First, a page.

But when I went shopping last week, lucky me found a nice top with a faux leather insert. When I saw it I immediately had to think of the Trash to Couture DIY sweater, so I bought it. I also found a matching anthracite-coloured sweater that was even cheaper than the top.

embellished sweater

embellished sweater

The faux leather insert wasn’t embroidered, which wasn’t that bad since I had the beads and everything to do it myself at home.

I have to admit, as easy as it was, you need to have patience. A. Lot. Of. Patience.
I am normally not very much blessed with patience, but after weeks of essay writing and other assignments it was a welcome change.

embellished sweater

I started with simply removing the faux leather from the rest of the top. The white fabric will be used for one of the next projects.

embellished sweater

After trying different combinations, I decided to use some dark blue, brown and champagne-coloured beads that matched the sweater as well as the gold-brown faux leather.

appliqué DIY

Appliqué DIYappliqué DIY

To explain the embroidering part: A picture is worth a thousand words. This is a copy of a page of Burda Magazine. I know, it’s German, but the pictures are pretty self-explanatory.burda embroidering instructions

I used the mannequin for pinning and basting the appliqué to the sweater.embellished sweater

embellished sweater

After basting I handstitched the appliqué onto the sweater. Then I cut the remainder of the sweater on the inside, leaving a small seam allowance, and finished the seam to keep the knitted fabric from fraying.embellished sweater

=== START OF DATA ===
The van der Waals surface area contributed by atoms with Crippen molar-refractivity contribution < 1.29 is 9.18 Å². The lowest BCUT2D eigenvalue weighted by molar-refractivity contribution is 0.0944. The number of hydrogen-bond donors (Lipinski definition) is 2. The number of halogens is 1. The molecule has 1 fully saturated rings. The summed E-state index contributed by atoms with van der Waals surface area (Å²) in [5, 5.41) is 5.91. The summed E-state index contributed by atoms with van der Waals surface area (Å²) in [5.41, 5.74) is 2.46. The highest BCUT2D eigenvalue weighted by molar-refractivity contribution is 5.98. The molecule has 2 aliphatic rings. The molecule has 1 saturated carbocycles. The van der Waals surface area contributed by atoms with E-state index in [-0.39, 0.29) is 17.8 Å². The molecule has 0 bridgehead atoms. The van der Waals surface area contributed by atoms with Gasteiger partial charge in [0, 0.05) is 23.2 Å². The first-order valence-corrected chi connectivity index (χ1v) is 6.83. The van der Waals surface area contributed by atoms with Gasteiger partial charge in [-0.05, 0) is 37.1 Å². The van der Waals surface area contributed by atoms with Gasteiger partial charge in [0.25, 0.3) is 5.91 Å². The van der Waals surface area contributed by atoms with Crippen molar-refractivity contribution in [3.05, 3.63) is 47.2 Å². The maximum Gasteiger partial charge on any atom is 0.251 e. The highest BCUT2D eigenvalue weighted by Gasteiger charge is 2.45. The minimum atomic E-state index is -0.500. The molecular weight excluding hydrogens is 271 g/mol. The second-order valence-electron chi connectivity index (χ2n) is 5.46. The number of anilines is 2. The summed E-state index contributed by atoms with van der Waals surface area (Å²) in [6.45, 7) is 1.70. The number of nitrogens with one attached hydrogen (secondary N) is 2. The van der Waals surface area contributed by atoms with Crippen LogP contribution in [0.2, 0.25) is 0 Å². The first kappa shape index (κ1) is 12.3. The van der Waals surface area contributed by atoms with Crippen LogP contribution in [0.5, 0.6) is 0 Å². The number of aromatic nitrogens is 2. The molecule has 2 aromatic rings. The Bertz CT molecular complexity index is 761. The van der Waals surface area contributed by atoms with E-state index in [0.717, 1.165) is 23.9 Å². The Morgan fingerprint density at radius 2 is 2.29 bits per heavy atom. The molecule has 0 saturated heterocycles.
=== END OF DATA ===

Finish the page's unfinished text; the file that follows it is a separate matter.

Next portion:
embellished sweater

I love how the sweater matches the petticoat I made a few months ago. Fortunately I still have some of the butterfly fabric left and will definitely make a pleated skirt out of it in the future.
embellished sweater

embellished sweater


When a Crafter goes Shopping

Over the whole last week I was planning to do something crafty this weekend. Last night I sat down with a bunch of Burda magazines and a cardboard box full of fabric, determined to find the perfect weekend sewing project. Well, things always end up differently than you think. In the end, no fabric and no pattern was good enough and the only thing that I really liked would have been another massive project. This morning I decided to try something quick and easy – quick success can be really motivating!

I went shopping.

This sounds easy indeed (it wasn’t that quick though).
I must have looked a little weird wandering through the store, touching this garment, touching that garment, trying on nothing and in the end buying oversized clothes from the men’s department. If someone had asked me what I wanted to do with those I would have said “Cut them to pieces.”

upcycling cheap clothes 1

And this is what I will do this weekend. Making pretty garments out of cheap, too big and poorly-made clothes. This is also why I tried to buy them as large as possible – more fabric, more options.

Why I bought men’s clothes? Well, for some projects I have on my mind, I’ll need shirting fabric and it’s really hard to find other than white one in the women’s department. And, guess what, men’s XL is bigger than a women’s XL. Plus, there are a lot of great fabric stores in London, but fabric’s rather expensive there.

I also came up with a new resolution for this year: Not to buy clothes from cheap and popular department store chains without completely altering them from scratch. For when I went shopping the last time and was really satisfied with my finding, I ended up wearing the same thing as two other people from my class. What a bummer!

Here are the “rough diamonds” I found:

black lace

Beautiful black lace that was supposed to be some kind of ill-fitting dress.

shirt fabric white bicycles

 A navy blue men’s shirt with cute little bicycles on it.

shirt fabric white dotsThis shirt is so big, it’ll make a cute little summer dress!

 upcycling cheap clothes

This one is my favorite! It’s exactly what I needed for a DIY project knock-off I’ve been itching to do for weeks! Be ready for suprises! I’ll keep you posted.